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Crumbling Concrete Concerns Prompt Night-Time Repairs

Wed March 08, 2000 - Southeast Edition
Cindy Riley

With more than 140,000 cars and trucks zooming past each day, road crews in Jefferson County, AL, are working after hours to improve conditions on a portion of Interstate 59 in Birmingham. Repairs on the 3.22-kilometer (2 mi.) stretch of I-59 from the Civic Center Bridge to the Railroad Bridge just north of Tallapoosa Street began last summer and will continue for at least the next few months.

“The existing concrete pavement had deteriorated to a point where something had to be done to establish friction, for safety purposes. We’re using the new Novachip for this assignment. It involves placing an over lay over the concrete. In order to do so, we have to repair some of the spalls in the existing concrete,” explained David Hand, assistant division construction engineer with the Alabama Department of Transportation.

The biggest challenge of the $3.5-million project is making the repairs at night.

According to project engineer U.R. Buchanan, “We’re working from 7 pm - 6 am. We have to use electric generators to run lights, so we can see what we’re doing. It’s more trouble to check and watch what is going on because of limited vision. We also have to place message boards one mile before the construction work area and we have to post signs alerting motorists to lane closings. We’re using drums to comb off the area. The biggest problem with traffic control itself is setting it up for the ramps at the expressway. There’s a bottleneck for motorists where it goes to two lanes. We also have to watch out for drivers who are not paying attention or who are speeding. The state troopers on hand are able to help us in that respect.”

Once precautions have been taken, a crew of 13 must remove the concrete using a Komatsu rubber tire loader. Replacing the concrete slabs also requires the use of a John Deere 310 backhoe to handle the drill rig, which is powered by a 375 air compressor. Once the concrete is removed, dump trucks haul the material off site.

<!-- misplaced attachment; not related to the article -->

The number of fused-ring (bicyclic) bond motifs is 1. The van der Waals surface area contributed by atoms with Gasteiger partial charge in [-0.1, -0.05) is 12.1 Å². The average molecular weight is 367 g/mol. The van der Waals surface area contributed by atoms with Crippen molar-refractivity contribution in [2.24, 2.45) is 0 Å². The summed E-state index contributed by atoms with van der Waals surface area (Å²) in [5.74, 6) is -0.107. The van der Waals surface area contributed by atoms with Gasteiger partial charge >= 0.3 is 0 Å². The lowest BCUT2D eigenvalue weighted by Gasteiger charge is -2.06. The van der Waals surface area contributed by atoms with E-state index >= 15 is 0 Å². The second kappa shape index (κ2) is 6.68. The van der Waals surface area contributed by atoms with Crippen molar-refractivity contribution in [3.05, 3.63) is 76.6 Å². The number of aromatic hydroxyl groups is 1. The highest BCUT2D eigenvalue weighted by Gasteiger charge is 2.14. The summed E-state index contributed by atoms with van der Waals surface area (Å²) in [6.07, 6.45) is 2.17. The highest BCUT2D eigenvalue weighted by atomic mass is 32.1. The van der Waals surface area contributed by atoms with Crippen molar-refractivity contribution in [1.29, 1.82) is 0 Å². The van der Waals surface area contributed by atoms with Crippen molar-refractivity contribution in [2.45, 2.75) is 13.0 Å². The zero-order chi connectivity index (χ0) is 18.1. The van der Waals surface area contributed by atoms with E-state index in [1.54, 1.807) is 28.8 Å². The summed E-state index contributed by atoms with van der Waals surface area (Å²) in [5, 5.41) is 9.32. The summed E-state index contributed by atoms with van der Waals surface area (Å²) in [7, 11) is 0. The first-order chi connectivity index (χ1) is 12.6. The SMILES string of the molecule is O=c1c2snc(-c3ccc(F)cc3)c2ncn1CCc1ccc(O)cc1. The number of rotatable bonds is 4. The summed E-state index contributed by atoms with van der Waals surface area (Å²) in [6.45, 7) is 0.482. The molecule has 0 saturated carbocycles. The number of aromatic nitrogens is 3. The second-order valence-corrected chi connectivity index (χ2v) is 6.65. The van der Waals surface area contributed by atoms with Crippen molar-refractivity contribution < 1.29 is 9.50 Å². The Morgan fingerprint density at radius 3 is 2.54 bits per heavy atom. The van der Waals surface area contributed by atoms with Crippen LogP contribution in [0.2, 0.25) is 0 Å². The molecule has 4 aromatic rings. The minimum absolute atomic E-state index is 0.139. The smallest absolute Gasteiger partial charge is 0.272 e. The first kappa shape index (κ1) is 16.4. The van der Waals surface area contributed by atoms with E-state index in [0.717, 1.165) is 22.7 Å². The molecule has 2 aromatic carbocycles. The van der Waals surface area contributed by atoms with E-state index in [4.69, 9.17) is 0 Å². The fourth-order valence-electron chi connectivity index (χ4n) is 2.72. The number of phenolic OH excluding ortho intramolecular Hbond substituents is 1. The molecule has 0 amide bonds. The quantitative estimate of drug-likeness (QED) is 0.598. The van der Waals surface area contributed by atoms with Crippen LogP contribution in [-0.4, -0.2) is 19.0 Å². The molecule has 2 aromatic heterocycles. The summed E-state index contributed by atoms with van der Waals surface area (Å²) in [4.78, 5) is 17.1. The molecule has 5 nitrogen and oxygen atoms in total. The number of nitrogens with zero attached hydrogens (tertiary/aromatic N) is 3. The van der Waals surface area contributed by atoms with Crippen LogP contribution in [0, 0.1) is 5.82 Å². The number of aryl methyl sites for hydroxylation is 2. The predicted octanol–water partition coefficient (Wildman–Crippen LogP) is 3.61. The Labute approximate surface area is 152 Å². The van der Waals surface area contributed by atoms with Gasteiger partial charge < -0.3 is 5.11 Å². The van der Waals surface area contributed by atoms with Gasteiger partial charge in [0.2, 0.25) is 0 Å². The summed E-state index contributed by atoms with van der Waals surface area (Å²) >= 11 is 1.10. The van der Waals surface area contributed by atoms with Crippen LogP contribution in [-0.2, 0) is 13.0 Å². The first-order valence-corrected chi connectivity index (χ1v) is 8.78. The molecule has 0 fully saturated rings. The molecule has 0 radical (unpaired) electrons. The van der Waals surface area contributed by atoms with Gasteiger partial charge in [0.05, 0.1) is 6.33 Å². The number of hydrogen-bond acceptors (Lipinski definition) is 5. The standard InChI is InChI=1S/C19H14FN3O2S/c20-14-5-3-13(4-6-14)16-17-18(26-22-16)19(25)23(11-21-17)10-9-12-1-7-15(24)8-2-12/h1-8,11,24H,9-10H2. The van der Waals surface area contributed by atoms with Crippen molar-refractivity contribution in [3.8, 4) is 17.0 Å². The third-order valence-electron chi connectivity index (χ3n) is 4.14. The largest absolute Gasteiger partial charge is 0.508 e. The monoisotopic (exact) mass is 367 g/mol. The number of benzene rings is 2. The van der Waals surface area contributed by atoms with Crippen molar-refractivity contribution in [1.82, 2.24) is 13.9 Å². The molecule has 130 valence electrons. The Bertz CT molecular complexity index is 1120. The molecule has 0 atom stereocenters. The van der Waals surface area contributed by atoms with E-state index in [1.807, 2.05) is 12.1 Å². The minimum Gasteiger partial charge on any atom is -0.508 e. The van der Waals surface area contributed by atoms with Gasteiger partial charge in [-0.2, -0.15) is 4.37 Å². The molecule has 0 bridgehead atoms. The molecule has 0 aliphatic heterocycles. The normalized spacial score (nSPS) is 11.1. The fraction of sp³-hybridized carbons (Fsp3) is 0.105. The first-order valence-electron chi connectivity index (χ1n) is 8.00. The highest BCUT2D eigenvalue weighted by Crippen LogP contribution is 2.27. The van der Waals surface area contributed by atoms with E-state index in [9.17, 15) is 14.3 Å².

Another challenge for crews is the cold weather that Birmingham has experienced during the winter months.

“Of course, you can’t pour concrete when it’s freezing. We are supposed to stop pouring at 40 degrees and below. If the temperature gets too low, the concrete freezes and it would be impossible for it to bond with the existing concrete,” explained Buchanan.

Mother Nature permitting, crews are able to work at a fairly quick pace on this job. A fast-setting cement with a special additive is used, so it sets within a matter of hours. That allows vehicles to return to the road in less time.

“We work two or three holes and move forward from there. We’ve completed the inside two lanes and are now doing the outside lanes northbound. Then we’ll move on to the southbound lanes.”

The project also includes minor bridge end slab rehabilitation, along with the addition of new guardrails and traffic stripes. The most significant step, however, is the Novachip resurfacing.

“It’s the final stage of the process, and it’s something that’s fairly new for us. A grinder is used to take off the existing microseal. The Novachip material, which comes from steel mills, is put down approximately .5 to .75-inch thick. It has tremendous lasting power. The material used for bonding is much better than normal material,” added Buchanan.

“We put microseal down five or six years ago, and it’s wearing off pretty bad. The Novachip has been tried in other areas and it’s had very good results,” he continued.

The general contractor for the assignment is Good Hope Contracting Company Inc. in Cullman, AL. Subcontractors include Pinkerton Construction, Alabama Traffic Systems Inc., Statewide Grassing, Inc. and Alabama Guardrail Inc.

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